'He always had this big, goofy grin on his face and would speak to me with complete attention, something I was not used to as a shy child who kept to herself.'
Amala Dasarathi recalls her encounters with the actor, who tragically died young last fortnight, October 29.
My mother and Appu (as Puneeth Rajkumar was affectionately known) used to go to the same gym when I was in preschool and primary school. This was before he began acting in movies, although he was already a household name as the youngest darling son of the legendary Kannada actor, Dr Rajkumar.
I used to go to the gym almost every evening with my mother while she attended her aerobics class.
Appu frequented the gym at the same time. I would usually be seated on a pile of yoga mats at the back of the aerobics room and several people would pop in to talk to me. Appu was one of them and he was my favourite.
I would spend car rides to the gym in anticipation, thinking about what I would talk to Appu that day.
People around me gave him a lot of attention and trainers would flock to him to discuss his fitness and workout routine. He was one of the fittest, most dedicated members of the gym, something I could perceive even as a child who had no interest in physical activity or sports of any kind.
This made the attention he gave me feel special, although I doubt that he perceived it that way.
He never had any airs about him and carried himself with ease and humility. He always had this big, goofy grin on his face and would speak to me with complete attention, something I was not used to as a shy child who kept to herself.
When his first movie, which coincidentally was called Appu, was released, I was super-excited and overwhelmed to see my friend on the big screen.
A few years before this, my mother and I had gone to his wedding reception and I remember him sitting next to his wife Ashwini as people went up and congratulated them.
Watching Appu on screen, I was really confused -- he was singing Baare baare kalyana mantapake ba (Come to the wedding hall) to the heroine, though he was already married. I wondered whether his wife was the woman he was acting with on screen!
I loved dancing then as much as I do now and grooved in my seat to my friend's cool dance moves, wondering why I hadn't seen him dance in an aerobics class before.
My mother reminded me of another incident, which I now faintly recollect.
The Kannada movie production house that Appu's family ran had rented out the ground floor of the two-storeyed house that my parents and I lived in. Appu had come to look in on them once and I was playing upstairs in the balcony.
He heard my voice and called out to me, saying "Whose beautiful voice is that upstairs? Oh my god, it's Amala!"
I know nothing would have thrilled me more, though this was probably just a part of Appu's easy and friendly persona.
Every night since Appu passed away, I have been listening to songs from his movies or humming them in my head.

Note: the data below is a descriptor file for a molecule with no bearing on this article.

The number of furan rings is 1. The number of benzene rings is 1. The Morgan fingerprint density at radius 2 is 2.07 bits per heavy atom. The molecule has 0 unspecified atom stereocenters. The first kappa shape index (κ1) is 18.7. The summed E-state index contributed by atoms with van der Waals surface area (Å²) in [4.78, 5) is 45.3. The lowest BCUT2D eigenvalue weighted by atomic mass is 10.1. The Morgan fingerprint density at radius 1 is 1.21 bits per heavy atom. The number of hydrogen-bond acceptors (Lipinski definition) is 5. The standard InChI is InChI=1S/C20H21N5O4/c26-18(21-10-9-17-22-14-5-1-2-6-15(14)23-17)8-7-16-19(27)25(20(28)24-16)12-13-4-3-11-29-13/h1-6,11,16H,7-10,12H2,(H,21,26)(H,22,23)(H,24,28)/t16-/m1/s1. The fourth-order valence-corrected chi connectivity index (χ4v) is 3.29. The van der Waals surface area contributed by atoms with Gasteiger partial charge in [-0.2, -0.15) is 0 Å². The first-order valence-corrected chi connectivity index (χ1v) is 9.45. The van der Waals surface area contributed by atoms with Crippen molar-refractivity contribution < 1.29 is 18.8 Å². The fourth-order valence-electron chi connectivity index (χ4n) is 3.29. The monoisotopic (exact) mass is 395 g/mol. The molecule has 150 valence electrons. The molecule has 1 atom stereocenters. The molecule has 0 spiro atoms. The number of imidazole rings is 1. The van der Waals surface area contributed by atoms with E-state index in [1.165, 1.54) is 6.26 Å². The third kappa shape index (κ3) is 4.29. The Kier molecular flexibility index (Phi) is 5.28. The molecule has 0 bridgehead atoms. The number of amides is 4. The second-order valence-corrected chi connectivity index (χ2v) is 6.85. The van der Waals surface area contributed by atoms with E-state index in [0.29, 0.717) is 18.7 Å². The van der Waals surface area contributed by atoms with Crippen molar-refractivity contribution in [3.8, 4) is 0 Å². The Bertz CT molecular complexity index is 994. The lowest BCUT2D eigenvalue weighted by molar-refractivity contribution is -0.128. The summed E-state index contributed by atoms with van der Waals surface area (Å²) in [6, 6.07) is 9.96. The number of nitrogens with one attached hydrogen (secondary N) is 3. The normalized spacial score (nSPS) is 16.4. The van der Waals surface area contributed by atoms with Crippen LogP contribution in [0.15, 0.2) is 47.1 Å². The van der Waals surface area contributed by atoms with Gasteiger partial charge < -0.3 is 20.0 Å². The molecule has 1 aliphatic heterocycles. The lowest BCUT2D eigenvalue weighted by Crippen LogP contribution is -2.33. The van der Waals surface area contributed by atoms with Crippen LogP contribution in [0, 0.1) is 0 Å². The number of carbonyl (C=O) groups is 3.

This is not new; I often listen to his music when I want to be transported to a safer space in my mind. But the urgency to listen to them is new and that is why I mention this.
After Appu's first movie came out, he stopped coming to the gym. I also stopped going regularly. Some years later, my mother shifted to a gym closer to our home.
That earlier gym, and the time I spent with Appu, receded from my memory.
Many years later, as a college student living in Delhi, they returned to me. Amid bouts of homesickness, I began listening to Appu's songs and watching his movies as a source of solace.
Children are often not credited with having the best memory or perception of reality and this is how I view most of my early childhood memories -- with a tinge of suspicion and a belief that they are coloured by my incorrect perception of size and a certain naivete unique to children.
By this measure, Appu seems towering but kind, often bent down as he spoke to me.
His smile and demeanour seem larger-than-life kind and fun.
In this case, though, I do believe that my memory serves me as he was a similar presence in the lives of those who knew him and his fans who saw him on-screen.
I hear that he was really loved by people in the film industry, across ranks, that he wanted to work with new and different kinds of directors, writers and actors and that he funded numerous orphanages, schools, old age homes across Karnataka.
I have been watching Appu's interviews over the last few days, where he shakes off his fame like an uncomfortable cloak and gives all the credit to the love his audience have given him.
Having lived in the same neighbourhood in Bengaluru as Appu and his family since my childhood, knowing him as a child has always occupied a strangely intimate space in my life.
Auto drivers would always stop outside his father's house, later his house, looking for a glimpse of him.
I would be stopped on evening walks by people driving by who wanted to know, "Where is Rajkumar's house?"
Growing up, Kannada movies and music were a very large part of my life and the Rajkumar family was the centre of this. In the seven years that I lived in Delhi, I introduced my world of Appu to some of my closest friends.
I vividly remember that gym today, Appu's grin, his voice and how he lit up my evenings.
He needn't have come and spoken to me ever, but he did. And he did it again every day with an intentionality that is special.
What remains of him now for most of us is that smiling face that I now see across Bengaluru -- on hoardings and photos outside shops, behind auto rickshaws and in social media posts.
A friend recently shared a photo of Appu on Instagram with the caption, 'Maralli Baa, Appu (loosely translates to mean 'Come back once again, Appu')' and that's what I want to end this with too.
Maralli baa, Appu.
I know we will keep meeting, on gym floors that I visit, every time I listen to a song of yours and in that grin that I will always carry in my memory.